These Mid-Size Art Galleries Are Punching Way Above Their Weight. How? By Sharing Profits and Production Costs

Prohibitively expensive projects become much more feasible with shared resources.

Rochelle Feinstein We Love You (2004). Courtesy the artist.

Earlier this year, six dealers from around the world that represent the veteran painter Rochelle Feinstein came up with a bold plan for how to show her work.

The heads of the galleries at Nina Johnson, Bridget Donahue, Hannah Hoffman, Francesca Pia, Candice Madey, and Campoli Presti agreed to stage a multi-chapter show of Feinstein’s work in two rounds across multiple time zones and countries. 

In late January, Johnson, Donahue, and Madey opened concurrent shows in Miami and New York. This past weekend, on February 12, Hoffman in L.A., Pia in Zurich, and Presti in Paris opened their own exhibitions of Feinstein’s paintings. Think of it as one large exhibition with a shared checklist, taking place in multiple rooms—the major difference being that each is in a different corner of the world. Cheekily, Feinstein gave all six shows the same title: “You Again.”

The idea, Johnson told Artnet News, was to do something unprecedented for an artist.

“Without being a big multinational gallery, we wanted to figure out to produce a show that allows for a rich understanding of Rochelle’s work,” Johnson said. 

Financially, the plan relied on a unique profit-sharing model, with 30 percent of all sales going to the gallery that sold the work; 50 percent going to Feinstein; and 20 percent to be shared in a pool for the five other dealers. Works range from $40,000 to $250,000.

The point, Johnson said, was to “be effective as a band of smaller dealers. What can we do for this person that has not been done before?”

Rochelle Feinstein <i>The Little Engine</i> (2005-2008). Images courtesy Hannah Hoffman Gallery, Los Angeles. Photography: Greg Carideo

Rochelle Feinstein, The Little Engine (2005–08). Images courtesy Hannah Hoffman Gallery, Los Angeles. Photo: Greg Carideo.

Taking on the Big Dogs

Natasha Degen, art-market studies chair at New York’s Fashion Institute of Technology, says that collaborations between dealers have a long history. Leo Castelli, for example, organized joint exhibitions in a “divide-and-conquer approach” with younger gallerists who were more tuned into emerging scenes throughout the 1980s.

“His partners benefitted from his imprimatur, as well as his client list,” she told Artnet News.

Yet more than ever, old business formalities are being thrown out the window entirely. Mega-dealers like David Zwirner have their own online sales platforms; regional powerhouses like Johann König are hosting auctions and art fairs; and others, like Dominique Lévy, Brett Gorvy, Amalia Dayan, and Jeanne Greenberg Rohatyn are joining together to create conglomerate operations like LGDR, their new international dealership formed upon the dissolution of Salon 94, Luxembourg and Dayan, and Lévy Gorvy.

For smaller organizations, working together isn’t simply about sharing space, as per the Condo model, a roving gallery-share initiative in which local dealers hosted out-of-town gallerists staging temporary shows. Collaboration is now also about sharing in financial gains and losses: The New Art Dealers Alliance (NADA) pioneered the model when 40 percent of the proceeds from any sales in its May 2020 online viewing room went into a community pool for all exhibitors and artists.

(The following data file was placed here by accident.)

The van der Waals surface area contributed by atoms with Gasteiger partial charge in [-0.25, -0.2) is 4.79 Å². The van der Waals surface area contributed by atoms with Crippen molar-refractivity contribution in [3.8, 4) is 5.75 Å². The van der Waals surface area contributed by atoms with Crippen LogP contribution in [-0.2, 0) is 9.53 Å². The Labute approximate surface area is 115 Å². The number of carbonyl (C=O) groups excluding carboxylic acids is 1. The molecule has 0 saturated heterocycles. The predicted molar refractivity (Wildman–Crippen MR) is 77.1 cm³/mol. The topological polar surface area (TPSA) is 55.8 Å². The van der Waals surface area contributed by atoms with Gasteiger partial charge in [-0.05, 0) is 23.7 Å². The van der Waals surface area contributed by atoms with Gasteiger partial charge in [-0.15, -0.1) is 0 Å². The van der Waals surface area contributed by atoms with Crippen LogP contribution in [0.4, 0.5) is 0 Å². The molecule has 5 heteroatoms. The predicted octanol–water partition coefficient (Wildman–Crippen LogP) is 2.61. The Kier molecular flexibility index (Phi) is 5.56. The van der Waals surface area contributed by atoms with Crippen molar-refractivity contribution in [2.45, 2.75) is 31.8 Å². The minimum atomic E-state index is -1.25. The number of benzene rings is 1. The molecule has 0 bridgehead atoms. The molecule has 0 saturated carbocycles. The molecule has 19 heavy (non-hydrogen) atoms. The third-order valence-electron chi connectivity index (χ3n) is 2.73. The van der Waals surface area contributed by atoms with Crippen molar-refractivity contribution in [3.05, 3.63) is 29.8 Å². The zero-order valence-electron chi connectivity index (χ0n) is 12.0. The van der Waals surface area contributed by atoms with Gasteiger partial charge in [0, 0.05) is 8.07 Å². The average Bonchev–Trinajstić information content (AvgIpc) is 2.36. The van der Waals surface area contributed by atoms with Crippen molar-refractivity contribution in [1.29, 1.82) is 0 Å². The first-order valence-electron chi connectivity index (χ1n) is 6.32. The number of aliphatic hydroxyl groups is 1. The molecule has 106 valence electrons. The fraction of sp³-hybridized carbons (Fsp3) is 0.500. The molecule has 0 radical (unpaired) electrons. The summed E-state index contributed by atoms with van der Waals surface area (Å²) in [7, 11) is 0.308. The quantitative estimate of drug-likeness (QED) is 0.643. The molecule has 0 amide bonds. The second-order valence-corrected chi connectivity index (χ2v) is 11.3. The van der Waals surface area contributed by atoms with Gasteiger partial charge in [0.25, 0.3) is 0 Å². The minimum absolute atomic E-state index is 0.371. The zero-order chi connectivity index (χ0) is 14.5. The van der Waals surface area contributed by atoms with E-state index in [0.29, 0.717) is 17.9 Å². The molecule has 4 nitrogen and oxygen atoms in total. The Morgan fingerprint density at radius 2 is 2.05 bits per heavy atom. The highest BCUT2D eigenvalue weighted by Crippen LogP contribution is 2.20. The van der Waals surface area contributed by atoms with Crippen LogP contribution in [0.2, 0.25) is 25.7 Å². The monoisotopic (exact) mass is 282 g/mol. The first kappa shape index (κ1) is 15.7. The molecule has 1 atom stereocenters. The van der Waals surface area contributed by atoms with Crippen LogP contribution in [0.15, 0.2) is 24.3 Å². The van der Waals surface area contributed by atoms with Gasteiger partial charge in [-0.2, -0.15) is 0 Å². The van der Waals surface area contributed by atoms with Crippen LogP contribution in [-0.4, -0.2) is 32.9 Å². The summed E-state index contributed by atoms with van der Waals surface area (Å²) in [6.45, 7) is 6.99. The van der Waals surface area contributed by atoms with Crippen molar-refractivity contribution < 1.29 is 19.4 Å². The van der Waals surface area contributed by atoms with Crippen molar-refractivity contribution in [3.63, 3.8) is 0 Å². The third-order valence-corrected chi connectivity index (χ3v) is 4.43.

“Now that the market is so strong, we have a real chance to make the model work successfully,” art dealer Jeffrey Rosen, a longtime member of NADA, told Artnet News. “The moment is ripe for this model, but the question is whether the motivation can be maintained in the absence of the uncertainty we all felt in 2020.”

Courtesy: Neïl Beloufa, CLEARING New York/Brussels/L.A. and Mendes Wood DM São Paulo/Brussels/New York © Eden Krsmanovic

Neïl Beloufa’s installations can cost a pretty penny to stage. Image courtesy Clearing and Mendes Wood DM. Photo © Eden Krsmanovic.

There is gathering evidence that the approach is sustainable—or at least, of some interest to dealers. In New York, a show by Nick Relph recently opened as a co-production by Herald St gallery and Gordon Robichaux. And in January, Mendes Wood DM and Clearing worked together on a two-part show in Brussels by artist Neïl Beloufa that the galleries say would have been impossible to organize alone. 

“As the production for this exhibition was very high, especially the immersive installation at Clearing’s space, we decided that everything should be split evenly,” said Pierre Lannoy, a sales associate at Mendes Woods DM. They also agreed to check in before any sales are closed on either side. Works range from €20,000 to €90,000.

For some artists, the model works particularly well: the 74-year-old Feinstein, who has been painting for nearly five decades, makes work that is “really about questioning hierarchies,” said Leo Lencsés of Francesca Pia gallery.

“She has a lot of institutional recognition in Europe,” he said. “In the U.S., her market is a little stronger. Profit-sharing helps to level out these preconditions that every partner has in this game.” That kind of matchmaking “really takes the edge off” for dealers, Johnson added.

Yet Rosen cautions that, for the model to work, it requires substantial communication and a spirit of collaboration. “You really need everyone to be cooperating and supportive of each other. The numbers will not work unless the galleries who sell are totally willing to help out those who do not.”

But when the model is successful, it lets dealers execute plans that only much richer competitors generally can undertake, all without becoming overly corporatized.

“Galleries of our scale can offer something that you just cannot get at the level of behemoths,” Johnson said. “That is a personal and emotional touch.”

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